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With at least some USGS quad maps, maps that overlap into adjacent UTM zones continue to use the same false easting (rather than start at zero in the middle of the map).

Is this a required standard convention in the UTM specification or merely done for convenience?

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    I don't know if the USGS Quad maps have a specification that discusses this, I haven't had much to do with them. I'd say they do it for convenience. I used to make 250k maps, with a zone change on the ephemera it was a right pain to add a new grid/graticule and project the data. Nowdays I would use the zone for the majority of the data and continue the same zone over an edge - so long as you don't go too far the distortion isn't too bad. If you're going well into an adjacent zone it's time to think about non-UTM projections like Albers Equal Area or Lamberts... – Michael Stimson Sep 3 '15 at 23:24
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    I was told many years ago, in South Australia where Port Pirie straddles a zone boundary, that as long as the data did not go further than 30 minutes into an adjacent zone then it was perfectly acceptable to treat that adjacent data as if it was in the main zone and project it into that false zone. – PolyGeo Sep 4 '15 at 1:44
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I worked on updating some USGS quads, back in the 90s. It seemed like most of the style guidelines were published internally, long before the Internet, and never made it online.

It's fairly common to show two sets of State Plane Coordinate System grid tics on quadrangles that are near a boundary between two zones. With UTM zones, it isn't such a big issue. The amount of scale distortion within a UTM zone was designed to be less than 1 in 1000. At the edges of the zones, it's 1 in 1000 (at the equator). The distortion increases beyond the boundaries of the zone, but you can usually go about 40 km into an adjacent UTM zone before the distortion becomes a concern. (I do have documentation on that somewhere).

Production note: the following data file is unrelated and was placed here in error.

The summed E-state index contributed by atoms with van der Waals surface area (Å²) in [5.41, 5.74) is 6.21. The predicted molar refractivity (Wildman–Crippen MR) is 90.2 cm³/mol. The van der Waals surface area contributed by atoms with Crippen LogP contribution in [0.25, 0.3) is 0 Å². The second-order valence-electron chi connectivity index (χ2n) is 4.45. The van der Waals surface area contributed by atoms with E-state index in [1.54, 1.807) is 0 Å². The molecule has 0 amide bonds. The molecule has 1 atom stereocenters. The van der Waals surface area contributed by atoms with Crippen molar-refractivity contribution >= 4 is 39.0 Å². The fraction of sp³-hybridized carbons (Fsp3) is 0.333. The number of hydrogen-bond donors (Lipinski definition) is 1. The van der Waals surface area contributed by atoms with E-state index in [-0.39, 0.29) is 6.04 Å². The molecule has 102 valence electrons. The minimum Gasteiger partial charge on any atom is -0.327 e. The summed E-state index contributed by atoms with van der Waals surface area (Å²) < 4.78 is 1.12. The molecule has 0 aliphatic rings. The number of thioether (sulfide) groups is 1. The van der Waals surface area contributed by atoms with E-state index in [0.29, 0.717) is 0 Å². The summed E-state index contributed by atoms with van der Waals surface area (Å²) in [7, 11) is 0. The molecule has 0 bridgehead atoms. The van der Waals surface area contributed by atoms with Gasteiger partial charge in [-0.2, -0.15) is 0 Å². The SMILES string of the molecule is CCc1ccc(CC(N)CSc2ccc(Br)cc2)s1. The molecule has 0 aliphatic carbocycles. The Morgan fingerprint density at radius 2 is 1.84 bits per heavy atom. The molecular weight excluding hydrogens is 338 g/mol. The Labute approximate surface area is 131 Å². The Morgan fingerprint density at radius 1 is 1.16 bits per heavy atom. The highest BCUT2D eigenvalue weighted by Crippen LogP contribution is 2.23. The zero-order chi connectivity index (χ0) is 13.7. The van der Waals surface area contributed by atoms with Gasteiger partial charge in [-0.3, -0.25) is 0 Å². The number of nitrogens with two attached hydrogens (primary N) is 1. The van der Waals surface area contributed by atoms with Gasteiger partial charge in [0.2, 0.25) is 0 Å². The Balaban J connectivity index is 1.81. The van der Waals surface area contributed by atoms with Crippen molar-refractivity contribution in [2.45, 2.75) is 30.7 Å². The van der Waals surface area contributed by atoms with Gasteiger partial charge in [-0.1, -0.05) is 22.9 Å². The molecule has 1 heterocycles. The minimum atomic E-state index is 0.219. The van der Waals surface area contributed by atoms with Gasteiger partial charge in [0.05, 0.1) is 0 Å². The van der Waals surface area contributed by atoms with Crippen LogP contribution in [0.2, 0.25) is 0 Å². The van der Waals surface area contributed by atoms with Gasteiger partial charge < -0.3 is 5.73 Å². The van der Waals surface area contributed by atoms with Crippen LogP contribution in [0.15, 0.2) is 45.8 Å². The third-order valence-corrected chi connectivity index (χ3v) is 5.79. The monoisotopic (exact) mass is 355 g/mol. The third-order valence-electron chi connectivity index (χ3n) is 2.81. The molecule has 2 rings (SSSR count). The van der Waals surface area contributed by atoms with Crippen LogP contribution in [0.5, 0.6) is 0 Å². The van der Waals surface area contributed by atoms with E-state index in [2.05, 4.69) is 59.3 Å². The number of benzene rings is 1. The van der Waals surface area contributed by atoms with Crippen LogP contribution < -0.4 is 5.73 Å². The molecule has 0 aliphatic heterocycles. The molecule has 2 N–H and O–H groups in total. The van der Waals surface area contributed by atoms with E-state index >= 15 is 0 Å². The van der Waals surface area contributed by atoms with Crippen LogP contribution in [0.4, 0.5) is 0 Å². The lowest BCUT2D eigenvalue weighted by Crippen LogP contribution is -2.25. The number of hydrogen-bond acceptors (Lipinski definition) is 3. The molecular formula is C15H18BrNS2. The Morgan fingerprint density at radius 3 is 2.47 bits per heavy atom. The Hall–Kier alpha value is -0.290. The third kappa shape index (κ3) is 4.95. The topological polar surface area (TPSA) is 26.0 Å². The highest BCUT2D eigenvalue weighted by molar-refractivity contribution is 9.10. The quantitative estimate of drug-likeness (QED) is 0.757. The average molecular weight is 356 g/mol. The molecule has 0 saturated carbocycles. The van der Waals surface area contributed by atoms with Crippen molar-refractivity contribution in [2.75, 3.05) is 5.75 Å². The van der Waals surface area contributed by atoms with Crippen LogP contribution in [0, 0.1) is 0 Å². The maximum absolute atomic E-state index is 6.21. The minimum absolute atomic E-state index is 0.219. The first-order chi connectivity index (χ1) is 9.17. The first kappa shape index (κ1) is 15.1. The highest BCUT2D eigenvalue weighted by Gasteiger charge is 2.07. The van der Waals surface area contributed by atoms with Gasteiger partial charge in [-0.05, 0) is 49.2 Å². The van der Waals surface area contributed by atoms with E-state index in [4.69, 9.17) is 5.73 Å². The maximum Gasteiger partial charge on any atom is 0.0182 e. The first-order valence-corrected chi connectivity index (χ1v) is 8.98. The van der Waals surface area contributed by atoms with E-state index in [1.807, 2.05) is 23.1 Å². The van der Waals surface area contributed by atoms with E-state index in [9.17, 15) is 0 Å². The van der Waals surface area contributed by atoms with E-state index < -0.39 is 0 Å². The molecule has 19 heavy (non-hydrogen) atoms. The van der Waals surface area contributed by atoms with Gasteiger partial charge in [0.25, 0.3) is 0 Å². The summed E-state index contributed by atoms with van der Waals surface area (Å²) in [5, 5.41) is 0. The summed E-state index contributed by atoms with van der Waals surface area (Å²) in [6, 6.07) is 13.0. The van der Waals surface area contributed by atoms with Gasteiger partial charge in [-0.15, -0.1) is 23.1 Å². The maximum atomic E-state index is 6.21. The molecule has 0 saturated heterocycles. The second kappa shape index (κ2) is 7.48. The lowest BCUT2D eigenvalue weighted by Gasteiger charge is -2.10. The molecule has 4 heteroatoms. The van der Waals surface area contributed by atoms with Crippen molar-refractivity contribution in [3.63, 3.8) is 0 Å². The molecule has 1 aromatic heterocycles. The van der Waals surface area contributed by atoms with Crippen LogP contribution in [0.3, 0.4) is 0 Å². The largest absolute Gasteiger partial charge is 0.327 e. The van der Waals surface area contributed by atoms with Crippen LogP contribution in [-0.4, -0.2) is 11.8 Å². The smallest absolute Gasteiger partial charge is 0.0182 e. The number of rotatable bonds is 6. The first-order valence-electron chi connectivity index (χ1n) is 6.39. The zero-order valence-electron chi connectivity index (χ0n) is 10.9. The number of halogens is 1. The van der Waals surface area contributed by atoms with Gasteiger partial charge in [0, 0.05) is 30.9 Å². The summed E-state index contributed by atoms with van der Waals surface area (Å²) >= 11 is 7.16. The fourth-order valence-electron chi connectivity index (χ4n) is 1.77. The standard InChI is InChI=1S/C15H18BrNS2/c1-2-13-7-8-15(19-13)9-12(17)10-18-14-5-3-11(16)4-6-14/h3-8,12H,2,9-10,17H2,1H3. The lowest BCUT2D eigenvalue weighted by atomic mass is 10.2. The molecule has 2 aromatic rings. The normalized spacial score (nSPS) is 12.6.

I would imagine, based on the State Plane Coordinate System example, that quadrangles on a UTM zone boundary would have grid tics for both zones. I would be surprised if that continued more than 1 or 2 quadrangles east or west of the zone boundaries.

I'm not entirely sure what you mean by "start at zero in the middle of the map". Each zone would use the easting value measured from its own central meridian, which is set to 500,000 meters. At the zone boundaries, you'd have higher eastings measured from the zone to the west, and lower easting values measured from the zone to the east, but you wouldn't go far enough to get an easting of zero.

  • Your last paragraph gave me a slap-in-the-face of clarity. I always thought of UTM zones as being measured off an imaginary baseline 500,000m west of the central meridian and forming the western boundary of the zone (which in hindsight would never work, UTM zones have curved boundaries and are always narrower than 1,000,000m). I need to think of them like pH values where 7 is the center. – saltface Sep 4 '15 at 22:06
  • FYI, UTM scale distortion is designed to be 1 in 2500 (0.9996 on the central meridian). It's actually a little worse than that at higher latitudes. – mkennedy Sep 8 '15 at 23:22
  • Interesting question and answer. How is this handled in a GPS unit when set to UTM? – Jakub Sisak GeoGraphics Sep 8 '15 at 23:55

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